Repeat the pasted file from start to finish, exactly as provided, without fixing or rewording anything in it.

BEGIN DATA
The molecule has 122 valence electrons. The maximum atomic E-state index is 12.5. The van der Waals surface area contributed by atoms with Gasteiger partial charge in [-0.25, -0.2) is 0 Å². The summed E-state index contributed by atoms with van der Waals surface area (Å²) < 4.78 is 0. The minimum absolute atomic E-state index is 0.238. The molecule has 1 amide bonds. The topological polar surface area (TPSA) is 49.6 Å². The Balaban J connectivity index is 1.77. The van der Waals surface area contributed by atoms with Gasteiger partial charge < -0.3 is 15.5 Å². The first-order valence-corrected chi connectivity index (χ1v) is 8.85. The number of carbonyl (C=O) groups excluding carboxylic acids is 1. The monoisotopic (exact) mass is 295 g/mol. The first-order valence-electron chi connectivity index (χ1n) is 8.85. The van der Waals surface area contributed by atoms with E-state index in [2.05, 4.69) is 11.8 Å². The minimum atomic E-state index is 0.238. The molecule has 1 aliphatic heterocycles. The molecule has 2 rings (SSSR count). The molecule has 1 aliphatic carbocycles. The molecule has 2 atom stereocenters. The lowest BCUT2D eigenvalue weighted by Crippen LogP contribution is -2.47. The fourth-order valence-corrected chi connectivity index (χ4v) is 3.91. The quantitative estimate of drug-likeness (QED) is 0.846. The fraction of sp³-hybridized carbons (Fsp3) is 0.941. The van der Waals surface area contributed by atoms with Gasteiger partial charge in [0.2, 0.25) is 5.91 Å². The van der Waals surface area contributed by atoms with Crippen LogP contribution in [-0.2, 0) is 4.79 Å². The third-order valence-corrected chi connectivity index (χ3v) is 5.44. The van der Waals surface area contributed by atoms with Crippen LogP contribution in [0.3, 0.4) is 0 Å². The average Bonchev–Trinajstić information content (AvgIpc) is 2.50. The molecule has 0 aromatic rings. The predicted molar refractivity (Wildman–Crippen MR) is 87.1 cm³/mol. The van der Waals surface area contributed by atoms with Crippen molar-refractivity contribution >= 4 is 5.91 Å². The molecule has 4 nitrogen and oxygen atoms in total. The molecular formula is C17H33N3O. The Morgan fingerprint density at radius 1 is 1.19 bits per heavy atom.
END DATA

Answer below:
The molecule has 122 valence electrons. The maximum atomic E-state index is 12.5. The van der Waals surface area contributed by atoms with Gasteiger partial charge in [-0.25, -0.2) is 0 Å². The summed E-state index contributed by atoms with van der Waals surface area (Å²) < 4.78 is 0. The minimum absolute atomic E-state index is 0.238. The molecule has 1 amide bonds. The topological polar surface area (TPSA) is 49.6 Å². The Balaban J connectivity index is 1.77. The van der Waals surface area contributed by atoms with Gasteiger partial charge < -0.3 is 15.5 Å². The first-order valence-corrected chi connectivity index (χ1v) is 8.85. The number of carbonyl (C=O) groups excluding carboxylic acids is 1. The monoisotopic (exact) mass is 295 g/mol. The first-order valence-electron chi connectivity index (χ1n) is 8.85. The van der Waals surface area contributed by atoms with E-state index in [2.05, 4.69) is 11.8 Å². The minimum atomic E-state index is 0.238. The molecule has 1 aliphatic heterocycles. The molecule has 2 rings (SSSR count). The molecule has 1 aliphatic carbocycles. The molecule has 2 atom stereocenters. The lowest BCUT2D eigenvalue weighted by Crippen LogP contribution is -2.47. The fourth-order valence-corrected chi connectivity index (χ4v) is 3.91. The quantitative estimate of drug-likeness (QED) is 0.846. The fraction of sp³-hybridized carbons (Fsp3) is 0.941. The van der Waals surface area contributed by atoms with Gasteiger partial charge in [0.2, 0.25) is 5.91 Å². The van der Waals surface area contributed by atoms with Crippen LogP contribution in [-0.2, 0) is 4.79 Å². The third-order valence-corrected chi connectivity index (χ3v) is 5.44. The van der Waals surface area contributed by atoms with Crippen LogP contribution in [0.3, 0.4) is 0 Å². The average Bonchev–Trinajstić information content (AvgIpc) is 2.50. The molecule has 0 aromatic rings. The predicted molar refractivity (Wildman–Crippen MR) is 87.1 cm³/mol. The van der Waals surface area contributed by atoms with Crippen molar-refractivity contribution >= 4 is 5.91 Å². The molecule has 4 nitrogen and oxygen atoms in total. The molecular formula is C17H33N3O. The Morgan fingerprint density at radius 1 is 1.19 bits per heavy atom.